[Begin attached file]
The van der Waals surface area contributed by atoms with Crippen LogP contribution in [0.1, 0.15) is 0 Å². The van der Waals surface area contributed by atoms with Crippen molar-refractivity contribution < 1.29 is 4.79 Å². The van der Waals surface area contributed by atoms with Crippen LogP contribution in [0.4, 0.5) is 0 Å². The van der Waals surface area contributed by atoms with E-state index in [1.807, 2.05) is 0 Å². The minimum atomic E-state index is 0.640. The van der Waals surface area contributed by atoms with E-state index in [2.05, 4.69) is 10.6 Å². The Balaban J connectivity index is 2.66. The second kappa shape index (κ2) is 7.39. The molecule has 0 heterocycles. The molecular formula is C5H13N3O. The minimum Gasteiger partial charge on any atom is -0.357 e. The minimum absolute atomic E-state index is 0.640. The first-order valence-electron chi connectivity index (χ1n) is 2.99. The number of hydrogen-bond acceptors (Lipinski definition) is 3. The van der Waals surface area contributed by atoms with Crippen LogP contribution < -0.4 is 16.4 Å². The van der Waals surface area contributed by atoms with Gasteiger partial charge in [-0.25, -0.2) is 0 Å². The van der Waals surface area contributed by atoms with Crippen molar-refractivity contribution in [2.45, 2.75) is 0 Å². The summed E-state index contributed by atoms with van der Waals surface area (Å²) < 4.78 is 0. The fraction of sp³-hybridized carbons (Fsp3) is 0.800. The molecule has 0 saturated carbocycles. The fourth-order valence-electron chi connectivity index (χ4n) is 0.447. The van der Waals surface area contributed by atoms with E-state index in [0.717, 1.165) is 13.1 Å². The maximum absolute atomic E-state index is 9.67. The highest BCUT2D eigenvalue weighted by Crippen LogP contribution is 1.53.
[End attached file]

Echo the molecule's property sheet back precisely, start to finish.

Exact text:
The van der Waals surface area contributed by atoms with Crippen LogP contribution in [0.1, 0.15) is 0 Å². The van der Waals surface area contributed by atoms with Crippen molar-refractivity contribution < 1.29 is 4.79 Å². The van der Waals surface area contributed by atoms with Crippen LogP contribution in [0.4, 0.5) is 0 Å². The van der Waals surface area contributed by atoms with E-state index in [1.807, 2.05) is 0 Å². The minimum atomic E-state index is 0.640. The van der Waals surface area contributed by atoms with E-state index in [2.05, 4.69) is 10.6 Å². The Balaban J connectivity index is 2.66. The second kappa shape index (κ2) is 7.39. The molecule has 0 heterocycles. The molecular formula is C5H13N3O. The minimum Gasteiger partial charge on any atom is -0.357 e. The minimum absolute atomic E-state index is 0.640. The first-order valence-electron chi connectivity index (χ1n) is 2.99. The number of hydrogen-bond acceptors (Lipinski definition) is 3. The van der Waals surface area contributed by atoms with Crippen LogP contribution < -0.4 is 16.4 Å². The van der Waals surface area contributed by atoms with Gasteiger partial charge in [-0.25, -0.2) is 0 Å². The van der Waals surface area contributed by atoms with Crippen molar-refractivity contribution in [2.45, 2.75) is 0 Å². The summed E-state index contributed by atoms with van der Waals surface area (Å²) < 4.78 is 0. The fraction of sp³-hybridized carbons (Fsp3) is 0.800. The molecule has 0 saturated carbocycles. The fourth-order valence-electron chi connectivity index (χ4n) is 0.447. The van der Waals surface area contributed by atoms with E-state index in [0.717, 1.165) is 13.1 Å². The maximum absolute atomic E-state index is 9.67. The highest BCUT2D eigenvalue weighted by Crippen LogP contribution is 1.53.